How is cervical cancer diagnosed, and what tumor features are considered in staging and pretreatment planning?
Cervical cancer is diagnosed histologically from tissue obtained via a cervical biopsy. Once the diagnosis is made, further workup is required for staging, which may include a combination of physical examination, chest radiography, barium enema examination, intravenous urography, colposcopy, hysteroscopy, cystoscopy, and/or proctoscopy with tissue sampling and histologic confirmation required for additional sites of suspected involvement. The FIGO staging of cervical cancer is clinical, as this allows for uniformity of staging in low-resource countries around the world. That is, tomographic imaging findings from CT, MRI, and PET imaging are not utilized to stage cervical cancer, although they are commonly used for delineation of disease sites and lesion sizes for pretreatment planning purposes. As such, clinical staging is less accurate than surgical staging.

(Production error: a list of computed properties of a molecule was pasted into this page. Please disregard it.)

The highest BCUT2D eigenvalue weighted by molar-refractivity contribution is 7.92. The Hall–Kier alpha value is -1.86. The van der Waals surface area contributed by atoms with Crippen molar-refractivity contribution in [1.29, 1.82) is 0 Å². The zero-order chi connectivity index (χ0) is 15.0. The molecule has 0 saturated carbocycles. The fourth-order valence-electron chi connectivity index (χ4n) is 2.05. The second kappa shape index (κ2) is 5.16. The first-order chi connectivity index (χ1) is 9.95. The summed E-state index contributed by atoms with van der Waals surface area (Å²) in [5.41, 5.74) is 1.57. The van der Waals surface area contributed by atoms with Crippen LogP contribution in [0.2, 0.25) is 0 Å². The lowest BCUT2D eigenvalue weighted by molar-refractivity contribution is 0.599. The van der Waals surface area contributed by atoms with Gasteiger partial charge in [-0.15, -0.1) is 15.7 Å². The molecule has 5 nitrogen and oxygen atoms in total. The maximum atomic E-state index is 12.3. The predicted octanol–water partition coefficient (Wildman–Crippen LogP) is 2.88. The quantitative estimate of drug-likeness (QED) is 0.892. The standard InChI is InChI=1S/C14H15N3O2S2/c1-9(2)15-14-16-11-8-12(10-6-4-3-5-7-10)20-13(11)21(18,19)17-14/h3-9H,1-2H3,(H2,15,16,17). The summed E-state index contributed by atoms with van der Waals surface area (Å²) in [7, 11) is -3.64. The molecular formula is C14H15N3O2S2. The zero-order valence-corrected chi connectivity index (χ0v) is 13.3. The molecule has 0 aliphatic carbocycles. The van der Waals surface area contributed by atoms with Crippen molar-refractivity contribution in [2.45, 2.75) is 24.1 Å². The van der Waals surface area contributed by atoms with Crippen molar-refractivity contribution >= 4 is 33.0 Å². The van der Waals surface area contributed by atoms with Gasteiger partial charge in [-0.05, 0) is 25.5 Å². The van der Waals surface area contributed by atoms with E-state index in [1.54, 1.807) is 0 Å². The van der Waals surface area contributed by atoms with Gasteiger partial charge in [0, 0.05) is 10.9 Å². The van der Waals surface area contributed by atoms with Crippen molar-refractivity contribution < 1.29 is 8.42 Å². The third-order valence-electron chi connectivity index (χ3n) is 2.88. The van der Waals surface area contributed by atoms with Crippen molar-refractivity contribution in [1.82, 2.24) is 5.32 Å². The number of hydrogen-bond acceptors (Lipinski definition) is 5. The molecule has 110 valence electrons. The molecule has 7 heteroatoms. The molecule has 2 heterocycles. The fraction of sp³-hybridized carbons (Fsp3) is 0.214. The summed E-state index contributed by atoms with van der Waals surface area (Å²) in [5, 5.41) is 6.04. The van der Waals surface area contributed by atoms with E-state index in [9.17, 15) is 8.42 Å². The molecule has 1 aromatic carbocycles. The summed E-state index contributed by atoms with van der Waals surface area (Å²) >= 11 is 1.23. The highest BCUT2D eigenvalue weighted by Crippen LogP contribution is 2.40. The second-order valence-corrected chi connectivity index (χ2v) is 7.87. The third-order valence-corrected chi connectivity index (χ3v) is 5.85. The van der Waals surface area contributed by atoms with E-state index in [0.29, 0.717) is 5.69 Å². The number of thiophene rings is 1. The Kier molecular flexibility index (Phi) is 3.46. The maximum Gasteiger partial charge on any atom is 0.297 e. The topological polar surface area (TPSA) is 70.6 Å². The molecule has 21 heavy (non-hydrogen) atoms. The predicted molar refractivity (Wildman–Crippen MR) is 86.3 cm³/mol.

MRI can be helpful for pretreatment planning by identifying parametrial involvement, invasion of the upper two thirds of the vagina, tumor extension into the adjacent structures, lymphadenopathy, and distant metastases. Parametrial invasion is an important criterion that determines whether a tumor is operable or not. A tumor without parametrial invasion can be resected, whereas a tumor with parametrial invasion is generally treated nonsurgically with radiation therapy and chemotherapy. Visualization of the hypointense inner cervical stroma on T2-weighted images indicates preservation of the parametrium, whereas disruption of this stromal ring by a lesion of intermediate-high signal intensity suggests parametrial invasion. PET is particularly useful to detect lymphadenopathy and distant metastatic disease that may not be evident on MRI.